If you're a millennial worried about the future solvency of Social Security, you're not alone. In fact, 77% of workers were concerned Social Security would not exist when it came time for them to retire, a recent survey found.
The good news is that the future of Social Security for millennials will likely not be as bleak as expected.
“Young people frequently ask: ‘Will Social Security be there for me?’" states Carolyn Colvin—former acting commissioner of Social Security. "I take this question very seriously, and I am sure Social Security will be there in the future.”
Although the Social Security Board of Trustees has reported that Social Security trust fund reserves will likely run out by 2034, it doesn’t mean that the program will come to an end. Once these reserves run out, people and employers will still be paying the required Social Security payroll taxes, though that money is expected to cover only 76% of expected future benefits.
In other words, if nothing changes, the amount of Social Security benefits paid out will likely be smaller, which means that a larger portion of millennials' retirement funds will need to come from sources beyond Social Security.
- In June 2020, the average monthly Social Security benefit was $1,514, and millennials can expect to receive less than this when they retire.
- Social Security benefits are losing their buying power over time because the annual cost-of-living adjustment (COLA) doesn't keep up with inflation.
- Millennials will likely be able to receive Social Security benefits but should not depend on it to cover their living expenses.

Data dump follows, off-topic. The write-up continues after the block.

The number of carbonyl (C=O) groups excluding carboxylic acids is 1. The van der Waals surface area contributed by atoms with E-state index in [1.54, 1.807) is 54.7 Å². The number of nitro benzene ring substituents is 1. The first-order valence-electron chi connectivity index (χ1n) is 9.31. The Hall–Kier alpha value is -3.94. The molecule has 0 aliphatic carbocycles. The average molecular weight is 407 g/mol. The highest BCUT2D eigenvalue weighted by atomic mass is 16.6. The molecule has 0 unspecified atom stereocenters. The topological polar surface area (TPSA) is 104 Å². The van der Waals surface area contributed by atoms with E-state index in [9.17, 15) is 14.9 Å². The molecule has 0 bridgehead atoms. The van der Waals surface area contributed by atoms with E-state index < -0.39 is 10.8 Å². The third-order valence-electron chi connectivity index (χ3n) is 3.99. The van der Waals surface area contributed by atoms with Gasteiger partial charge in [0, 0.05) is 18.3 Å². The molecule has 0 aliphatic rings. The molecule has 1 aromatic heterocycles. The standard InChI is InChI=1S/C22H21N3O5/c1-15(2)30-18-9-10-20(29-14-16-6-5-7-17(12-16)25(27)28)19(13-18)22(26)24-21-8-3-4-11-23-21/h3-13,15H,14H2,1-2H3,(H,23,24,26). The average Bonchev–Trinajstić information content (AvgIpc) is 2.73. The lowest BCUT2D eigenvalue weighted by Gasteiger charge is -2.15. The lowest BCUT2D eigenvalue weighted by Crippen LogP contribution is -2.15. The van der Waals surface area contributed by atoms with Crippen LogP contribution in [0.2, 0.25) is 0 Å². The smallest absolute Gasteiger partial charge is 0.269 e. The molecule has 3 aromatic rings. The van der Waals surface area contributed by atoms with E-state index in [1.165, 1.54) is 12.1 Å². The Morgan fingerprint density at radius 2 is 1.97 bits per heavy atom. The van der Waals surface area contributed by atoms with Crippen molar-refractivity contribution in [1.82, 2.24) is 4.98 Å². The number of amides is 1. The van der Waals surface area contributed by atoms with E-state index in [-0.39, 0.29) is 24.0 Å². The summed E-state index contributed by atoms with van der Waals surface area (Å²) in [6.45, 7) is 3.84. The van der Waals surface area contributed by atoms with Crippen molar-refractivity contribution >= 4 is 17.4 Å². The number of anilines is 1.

How Much Social Security Money Will I Receive?
If you're a millennial, it's still a bit early to determine exactly what Social Security benefits would be available to you and at what age you'd be able to access them.
A number of factors determine the amount of Social Security benefits you can receive, including how long you work, how much money you make each year, and the age at which you begin receiving benefits. Any future changes to related laws could also impact your benefit amount.
But if you want a number for comparison's sake, the average monthly Social Security benefit in June 2020 was $1,514. Considering this, it's safe to assume that you should not rely on Social Security entirely for your post-retirement income.
Social Security and the Cost of Living
Another reason to make sure you have another source of retirement income is to look at what has been happening the purchasing power of the money that Social Security pays out.
For example, Social Security benefits lost 33% of their buying power from 2000 to 2019, because the annual cost-of-living adjustment (COLA) to Social Security retirement benefits has not been enough to keep up with inflation.
Those who receive Social Security benefits automatically get the COLA increase in their payments. Social Security benefits increased by 1.6% in 2020 and will increase by 1.3% in 2021. The annual rate of inflation in the U.S. was 2.3% in 2019 and 1.4% in the 12 months ended in September 2020.
While Social Security may not be completely out of the picture for millennials who would someday like to retire, it isn't a foolproof plan, nor is it a means to fund one's entire retirement.
If you want to retire comfortably, then work on creating a resilient retirement plan. Determine what and how you need to save now, i.e., funding a 401(k) or IRA, so that you can retire no matter what happens with Social Security.
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